Obama's Gender Pay Gap
"I don't know why you would resist the idea that women should be paid the same as men, and then deny that that's not always happening out there," said President Barack Obama in April.
Obama affects a tone of incredulity when anyone suggests that employer discrimination is not the main reason for the gender pay gap, or that tightening the screws on employers isn't the right response to it.
He says that congressional Republicans could prove "they do care about women being paid the same as men" by supporting legislation to make it easier to sue employers for pay discrimination. "They can start tomorrow. They can join us in this, the 21st century."
You know who else could do something tomorrow to prove he cares about women being paid fairly? President Barack Obama. In his White House, women make 87 percent of what men do, the Washington Post reported, noting that the statistic hasn't risen during his years in office. The average man makes about $86,000 while the average woman earns about $78,400.
Jessica Santillo, a White House spokeswoman, told the Post, "we have equal pay for equal work." Men in the White House just have more senior roles than women on average, which explains the gap.
That's good enough for some of the administration's feminist supporters. Michele Leber, the chairwoman of the National Committee on Pay Equity, says the White House pay gap "is caused by more women at lower experience levels."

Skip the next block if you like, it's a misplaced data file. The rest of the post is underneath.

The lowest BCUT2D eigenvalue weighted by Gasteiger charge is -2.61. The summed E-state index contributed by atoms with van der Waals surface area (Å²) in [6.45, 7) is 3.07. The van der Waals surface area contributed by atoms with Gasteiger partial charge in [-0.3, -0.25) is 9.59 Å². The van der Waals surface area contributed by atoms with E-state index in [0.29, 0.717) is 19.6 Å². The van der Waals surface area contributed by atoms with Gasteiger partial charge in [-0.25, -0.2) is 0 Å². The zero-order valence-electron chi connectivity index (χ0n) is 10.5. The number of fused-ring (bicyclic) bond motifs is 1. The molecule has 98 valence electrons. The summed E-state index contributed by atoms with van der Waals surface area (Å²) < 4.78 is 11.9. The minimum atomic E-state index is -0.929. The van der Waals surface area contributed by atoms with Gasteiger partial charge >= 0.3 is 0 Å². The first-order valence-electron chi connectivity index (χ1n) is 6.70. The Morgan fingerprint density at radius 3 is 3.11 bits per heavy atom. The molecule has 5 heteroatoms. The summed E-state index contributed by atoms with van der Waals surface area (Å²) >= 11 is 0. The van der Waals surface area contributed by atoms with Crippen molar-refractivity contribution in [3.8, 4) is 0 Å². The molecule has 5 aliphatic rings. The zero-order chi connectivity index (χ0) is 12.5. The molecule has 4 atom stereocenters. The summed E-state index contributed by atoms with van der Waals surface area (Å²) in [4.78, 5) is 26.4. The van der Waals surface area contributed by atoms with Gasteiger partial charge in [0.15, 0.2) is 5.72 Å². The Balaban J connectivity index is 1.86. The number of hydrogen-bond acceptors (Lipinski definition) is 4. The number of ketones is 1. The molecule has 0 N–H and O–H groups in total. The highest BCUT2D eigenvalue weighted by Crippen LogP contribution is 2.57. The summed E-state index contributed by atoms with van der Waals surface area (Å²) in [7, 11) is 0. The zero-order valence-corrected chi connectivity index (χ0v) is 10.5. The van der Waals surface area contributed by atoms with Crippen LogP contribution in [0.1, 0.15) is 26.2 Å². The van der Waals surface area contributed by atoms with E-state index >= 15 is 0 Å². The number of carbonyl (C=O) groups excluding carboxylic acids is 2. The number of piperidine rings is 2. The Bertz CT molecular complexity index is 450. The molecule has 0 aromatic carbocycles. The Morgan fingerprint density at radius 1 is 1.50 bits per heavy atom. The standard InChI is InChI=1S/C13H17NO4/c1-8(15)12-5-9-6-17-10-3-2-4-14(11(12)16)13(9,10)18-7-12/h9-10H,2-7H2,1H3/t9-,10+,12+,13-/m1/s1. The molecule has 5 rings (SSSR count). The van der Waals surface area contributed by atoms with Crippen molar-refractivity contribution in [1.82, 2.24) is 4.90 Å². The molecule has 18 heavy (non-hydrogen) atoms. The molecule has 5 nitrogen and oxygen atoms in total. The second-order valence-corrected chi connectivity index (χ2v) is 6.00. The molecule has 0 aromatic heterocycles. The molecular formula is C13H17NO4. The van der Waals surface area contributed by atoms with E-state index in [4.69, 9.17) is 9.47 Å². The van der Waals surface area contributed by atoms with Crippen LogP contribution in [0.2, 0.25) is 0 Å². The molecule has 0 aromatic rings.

Maybe that's a good excuse. Managing a workplace is tricky. Maybe even a conscientious manager can't find as many qualified women as men to do top-level jobs. But is that an excuse feminist pressure groups generally accept from corporate executives?
When the White House is arguing for exposing companies to more lawsuits for gender discrimination, it routinely cites statistics on the gender pay gap that don't correct for experience levels, occupational choices, college majors, hours worked per week or other factors.
Real life turns out to be a bit more complicated than the administration's rhetoric. Will the president's oratory on this issue become a bit less sanctimonious as a result? Probably not.
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